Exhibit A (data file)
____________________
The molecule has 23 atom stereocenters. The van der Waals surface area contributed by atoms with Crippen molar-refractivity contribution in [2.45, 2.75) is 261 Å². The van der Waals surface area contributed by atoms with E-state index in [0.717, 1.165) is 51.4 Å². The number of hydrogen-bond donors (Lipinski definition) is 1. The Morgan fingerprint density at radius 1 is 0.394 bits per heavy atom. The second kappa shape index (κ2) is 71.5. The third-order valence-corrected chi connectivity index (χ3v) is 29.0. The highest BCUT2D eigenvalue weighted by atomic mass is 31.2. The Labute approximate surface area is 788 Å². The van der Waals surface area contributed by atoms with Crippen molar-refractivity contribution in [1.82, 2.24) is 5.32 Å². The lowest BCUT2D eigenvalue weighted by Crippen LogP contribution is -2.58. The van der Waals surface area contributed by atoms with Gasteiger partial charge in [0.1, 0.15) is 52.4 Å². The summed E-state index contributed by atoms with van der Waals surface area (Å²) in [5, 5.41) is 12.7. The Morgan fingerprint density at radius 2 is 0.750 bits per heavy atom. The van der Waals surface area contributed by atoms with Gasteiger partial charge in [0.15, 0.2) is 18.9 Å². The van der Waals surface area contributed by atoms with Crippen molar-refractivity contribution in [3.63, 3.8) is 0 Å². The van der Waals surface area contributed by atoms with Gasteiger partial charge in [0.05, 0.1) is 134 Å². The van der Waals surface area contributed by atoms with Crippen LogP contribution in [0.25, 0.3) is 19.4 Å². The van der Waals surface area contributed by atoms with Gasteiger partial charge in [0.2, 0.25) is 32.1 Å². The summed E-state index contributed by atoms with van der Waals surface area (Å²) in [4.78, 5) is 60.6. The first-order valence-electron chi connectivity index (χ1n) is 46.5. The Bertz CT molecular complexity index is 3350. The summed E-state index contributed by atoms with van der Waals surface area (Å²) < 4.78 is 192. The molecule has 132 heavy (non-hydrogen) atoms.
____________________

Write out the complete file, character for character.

The molecule has 23 atom stereocenters. The van der Waals surface area contributed by atoms with Crippen molar-refractivity contribution in [2.45, 2.75) is 261 Å². The van der Waals surface area contributed by atoms with E-state index in [0.717, 1.165) is 51.4 Å². The number of hydrogen-bond donors (Lipinski definition) is 1. The Morgan fingerprint density at radius 1 is 0.394 bits per heavy atom. The second kappa shape index (κ2) is 71.5. The third-order valence-corrected chi connectivity index (χ3v) is 29.0. The highest BCUT2D eigenvalue weighted by atomic mass is 31.2. The Labute approximate surface area is 788 Å². The van der Waals surface area contributed by atoms with Crippen molar-refractivity contribution in [1.82, 2.24) is 5.32 Å². The lowest BCUT2D eigenvalue weighted by Crippen LogP contribution is -2.58. The van der Waals surface area contributed by atoms with Gasteiger partial charge in [0.1, 0.15) is 52.4 Å². The summed E-state index contributed by atoms with van der Waals surface area (Å²) in [5, 5.41) is 12.7. The Morgan fingerprint density at radius 2 is 0.750 bits per heavy atom. The van der Waals surface area contributed by atoms with Gasteiger partial charge in [0.15, 0.2) is 18.9 Å². The van der Waals surface area contributed by atoms with Crippen molar-refractivity contribution in [3.63, 3.8) is 0 Å². The van der Waals surface area contributed by atoms with Gasteiger partial charge in [0.05, 0.1) is 134 Å². The van der Waals surface area contributed by atoms with Crippen LogP contribution in [0.25, 0.3) is 19.4 Å². The van der Waals surface area contributed by atoms with Gasteiger partial charge in [0.2, 0.25) is 32.1 Å². The summed E-state index contributed by atoms with van der Waals surface area (Å²) in [4.78, 5) is 60.6. The first-order valence-electron chi connectivity index (χ1n) is 46.5. The Bertz CT molecular complexity index is 3350. The summed E-state index contributed by atoms with van der Waals surface area (Å²) < 4.78 is 192. The molecule has 132 heavy (non-hydrogen) atoms.